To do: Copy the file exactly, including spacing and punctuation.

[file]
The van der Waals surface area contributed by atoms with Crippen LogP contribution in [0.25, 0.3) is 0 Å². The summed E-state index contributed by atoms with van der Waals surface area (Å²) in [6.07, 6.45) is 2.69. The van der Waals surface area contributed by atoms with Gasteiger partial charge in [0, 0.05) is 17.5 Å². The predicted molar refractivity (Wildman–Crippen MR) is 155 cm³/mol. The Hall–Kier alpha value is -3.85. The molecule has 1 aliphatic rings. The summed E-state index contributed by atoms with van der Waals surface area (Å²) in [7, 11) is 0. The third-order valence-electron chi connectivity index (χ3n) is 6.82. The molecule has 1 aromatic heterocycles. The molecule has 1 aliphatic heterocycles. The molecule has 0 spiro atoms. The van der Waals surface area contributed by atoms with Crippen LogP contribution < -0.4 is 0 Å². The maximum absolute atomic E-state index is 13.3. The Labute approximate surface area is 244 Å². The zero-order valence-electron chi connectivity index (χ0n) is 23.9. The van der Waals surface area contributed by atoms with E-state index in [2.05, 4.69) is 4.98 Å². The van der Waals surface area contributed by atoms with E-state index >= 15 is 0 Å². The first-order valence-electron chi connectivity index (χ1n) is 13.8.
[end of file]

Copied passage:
The van der Waals surface area contributed by atoms with Crippen LogP contribution in [0.25, 0.3) is 0 Å². The summed E-state index contributed by atoms with van der Waals surface area (Å²) in [6.07, 6.45) is 2.69. The van der Waals surface area contributed by atoms with Gasteiger partial charge in [0, 0.05) is 17.5 Å². The predicted molar refractivity (Wildman–Crippen MR) is 155 cm³/mol. The Hall–Kier alpha value is -3.85. The molecule has 1 aliphatic rings. The summed E-state index contributed by atoms with van der Waals surface area (Å²) in [7, 11) is 0. The third-order valence-electron chi connectivity index (χ3n) is 6.82. The molecule has 1 aromatic heterocycles. The molecule has 1 aliphatic heterocycles. The molecule has 0 spiro atoms. The van der Waals surface area contributed by atoms with Crippen LogP contribution < -0.4 is 0 Å². The maximum absolute atomic E-state index is 13.3. The Labute approximate surface area is 244 Å². The zero-order valence-electron chi connectivity index (χ0n) is 23.9. The van der Waals surface area contributed by atoms with E-state index in [2.05, 4.69) is 4.98 Å². The van der Waals surface area contributed by atoms with E-state index >= 15 is 0 Å². The first-order valence-electron chi connectivity index (χ1n) is 13.8.